Interesting technology. A couple of questions:1. The ApplicationInstance is stored in the user's HTTP session. Is this perhaps too heavyweight and will affect an Echo2 app's ability to scale up?
In short yes. The components that make up and Echo2 app are chained together into a component hierarchy and stored in the session.
Having just completed a "large scale web app" design course then having large HttpSession's is considered bad practice.
If you consider that largish HttpSessions are bad, then Echo2 is the not sort of framework you should use if you are trying to rebuild EBAY. The same goes for JSF or Tapestry, because they build "component trees" and store them on a per user basis.
BUT if you need a very well defined web application environment that allows for a richer user experience, and your user demographics are "reasonable" then I highly recommend Echo2.
2.By never replacing the original window, it appears the problem of the "back" button is solved because there is never a back button displayed (no comment on whether or not breaking the "web" experience is good or not, but I understand that this solves some nasty problems). But if the window is accidentally "closed", can the app be relaunched and pick up where it was left off? This wasn't clear to me from reading the docs.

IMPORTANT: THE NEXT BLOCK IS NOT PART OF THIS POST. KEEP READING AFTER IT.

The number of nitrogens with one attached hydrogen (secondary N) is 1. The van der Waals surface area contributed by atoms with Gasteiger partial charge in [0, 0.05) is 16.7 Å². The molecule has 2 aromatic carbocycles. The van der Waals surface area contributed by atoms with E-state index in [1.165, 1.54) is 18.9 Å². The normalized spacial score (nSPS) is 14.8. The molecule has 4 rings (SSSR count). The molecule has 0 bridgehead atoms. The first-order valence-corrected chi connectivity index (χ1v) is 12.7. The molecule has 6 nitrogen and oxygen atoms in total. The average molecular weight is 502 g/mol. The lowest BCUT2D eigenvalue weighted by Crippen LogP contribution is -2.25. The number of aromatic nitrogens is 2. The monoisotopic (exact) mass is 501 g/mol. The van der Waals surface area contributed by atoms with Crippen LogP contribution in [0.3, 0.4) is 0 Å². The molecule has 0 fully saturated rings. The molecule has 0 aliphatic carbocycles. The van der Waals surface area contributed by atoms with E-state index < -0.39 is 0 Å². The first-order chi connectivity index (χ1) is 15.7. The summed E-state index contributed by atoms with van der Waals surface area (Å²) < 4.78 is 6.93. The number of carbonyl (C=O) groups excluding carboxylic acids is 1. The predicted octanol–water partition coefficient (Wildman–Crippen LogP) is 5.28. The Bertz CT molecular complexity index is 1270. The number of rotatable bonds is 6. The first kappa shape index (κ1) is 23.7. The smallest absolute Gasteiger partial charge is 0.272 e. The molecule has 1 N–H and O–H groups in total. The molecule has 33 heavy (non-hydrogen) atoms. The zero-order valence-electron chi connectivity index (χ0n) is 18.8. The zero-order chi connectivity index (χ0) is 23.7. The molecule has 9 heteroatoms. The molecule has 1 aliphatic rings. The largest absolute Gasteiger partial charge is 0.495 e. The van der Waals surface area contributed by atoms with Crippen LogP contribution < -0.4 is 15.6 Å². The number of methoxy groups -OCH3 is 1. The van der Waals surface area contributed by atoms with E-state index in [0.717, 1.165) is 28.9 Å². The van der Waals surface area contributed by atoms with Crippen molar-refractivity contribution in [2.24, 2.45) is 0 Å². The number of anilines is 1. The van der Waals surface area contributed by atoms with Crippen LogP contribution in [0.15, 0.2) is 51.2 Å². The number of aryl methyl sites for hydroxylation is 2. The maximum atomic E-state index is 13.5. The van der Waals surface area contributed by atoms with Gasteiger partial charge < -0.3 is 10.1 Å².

Yes. The back button takes you back to the page before the Echo2 app started. If you presse forward from there, you et back to the last state of the Echo2 app.
As for closing windows accidently, as long as you dont close your browser completely (and hence the session cookie is lost) then it will display up to the last "state point".
3. Any metrics on how chatty AJAX apps like this affect Servlet container performance?
Thats the million dollar question. I dont think that AJAX has been in production long enough for people to know this.
I would be interested in other peoples views on AJAX request performance.